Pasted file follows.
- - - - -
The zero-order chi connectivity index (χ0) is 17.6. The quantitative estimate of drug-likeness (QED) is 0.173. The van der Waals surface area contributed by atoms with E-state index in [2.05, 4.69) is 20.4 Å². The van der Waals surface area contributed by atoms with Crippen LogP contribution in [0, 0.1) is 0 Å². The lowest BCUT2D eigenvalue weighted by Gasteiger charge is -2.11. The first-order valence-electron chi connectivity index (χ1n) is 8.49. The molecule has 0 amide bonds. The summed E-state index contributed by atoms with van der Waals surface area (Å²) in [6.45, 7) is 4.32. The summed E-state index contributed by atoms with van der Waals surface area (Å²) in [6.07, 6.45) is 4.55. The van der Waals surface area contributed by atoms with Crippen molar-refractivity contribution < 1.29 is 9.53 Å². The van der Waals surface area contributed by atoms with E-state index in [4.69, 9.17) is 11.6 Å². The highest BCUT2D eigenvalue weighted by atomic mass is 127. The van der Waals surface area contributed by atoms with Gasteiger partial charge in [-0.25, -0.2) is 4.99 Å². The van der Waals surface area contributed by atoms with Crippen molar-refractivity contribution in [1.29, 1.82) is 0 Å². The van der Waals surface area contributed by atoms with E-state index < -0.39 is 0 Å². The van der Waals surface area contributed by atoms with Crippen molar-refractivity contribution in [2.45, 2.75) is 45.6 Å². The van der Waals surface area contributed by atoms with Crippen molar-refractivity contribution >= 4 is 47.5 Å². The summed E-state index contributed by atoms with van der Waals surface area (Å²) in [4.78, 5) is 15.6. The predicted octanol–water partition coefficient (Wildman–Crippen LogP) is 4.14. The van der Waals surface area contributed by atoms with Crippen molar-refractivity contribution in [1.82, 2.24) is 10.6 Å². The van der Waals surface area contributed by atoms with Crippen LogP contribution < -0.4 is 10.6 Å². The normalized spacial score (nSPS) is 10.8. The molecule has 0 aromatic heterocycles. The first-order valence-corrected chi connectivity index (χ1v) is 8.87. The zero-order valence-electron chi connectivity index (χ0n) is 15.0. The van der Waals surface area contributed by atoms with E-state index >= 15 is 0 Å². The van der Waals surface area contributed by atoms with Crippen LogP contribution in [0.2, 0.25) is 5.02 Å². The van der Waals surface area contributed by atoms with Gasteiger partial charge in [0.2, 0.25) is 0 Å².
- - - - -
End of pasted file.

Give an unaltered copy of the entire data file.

The zero-order chi connectivity index (χ0) is 17.6. The quantitative estimate of drug-likeness (QED) is 0.173. The van der Waals surface area contributed by atoms with E-state index in [2.05, 4.69) is 20.4 Å². The van der Waals surface area contributed by atoms with Crippen LogP contribution in [0, 0.1) is 0 Å². The lowest BCUT2D eigenvalue weighted by Gasteiger charge is -2.11. The first-order valence-electron chi connectivity index (χ1n) is 8.49. The molecule has 0 amide bonds. The summed E-state index contributed by atoms with van der Waals surface area (Å²) in [6.45, 7) is 4.32. The summed E-state index contributed by atoms with van der Waals surface area (Å²) in [6.07, 6.45) is 4.55. The van der Waals surface area contributed by atoms with Crippen molar-refractivity contribution < 1.29 is 9.53 Å². The van der Waals surface area contributed by atoms with E-state index in [4.69, 9.17) is 11.6 Å². The highest BCUT2D eigenvalue weighted by atomic mass is 127. The van der Waals surface area contributed by atoms with Gasteiger partial charge in [-0.25, -0.2) is 4.99 Å². The van der Waals surface area contributed by atoms with Crippen molar-refractivity contribution in [1.29, 1.82) is 0 Å². The van der Waals surface area contributed by atoms with E-state index < -0.39 is 0 Å². The van der Waals surface area contributed by atoms with Crippen molar-refractivity contribution in [2.45, 2.75) is 45.6 Å². The van der Waals surface area contributed by atoms with Crippen molar-refractivity contribution >= 4 is 47.5 Å². The summed E-state index contributed by atoms with van der Waals surface area (Å²) in [4.78, 5) is 15.6. The predicted octanol–water partition coefficient (Wildman–Crippen LogP) is 4.14. The van der Waals surface area contributed by atoms with Crippen molar-refractivity contribution in [1.82, 2.24) is 10.6 Å². The van der Waals surface area contributed by atoms with Crippen LogP contribution < -0.4 is 10.6 Å². The normalized spacial score (nSPS) is 10.8. The molecule has 0 aromatic heterocycles. The first-order valence-corrected chi connectivity index (χ1v) is 8.87. The zero-order valence-electron chi connectivity index (χ0n) is 15.0. The van der Waals surface area contributed by atoms with E-state index >= 15 is 0 Å². The van der Waals surface area contributed by atoms with Crippen LogP contribution in [0.2, 0.25) is 5.02 Å². The van der Waals surface area contributed by atoms with Gasteiger partial charge in [0.2, 0.25) is 0 Å².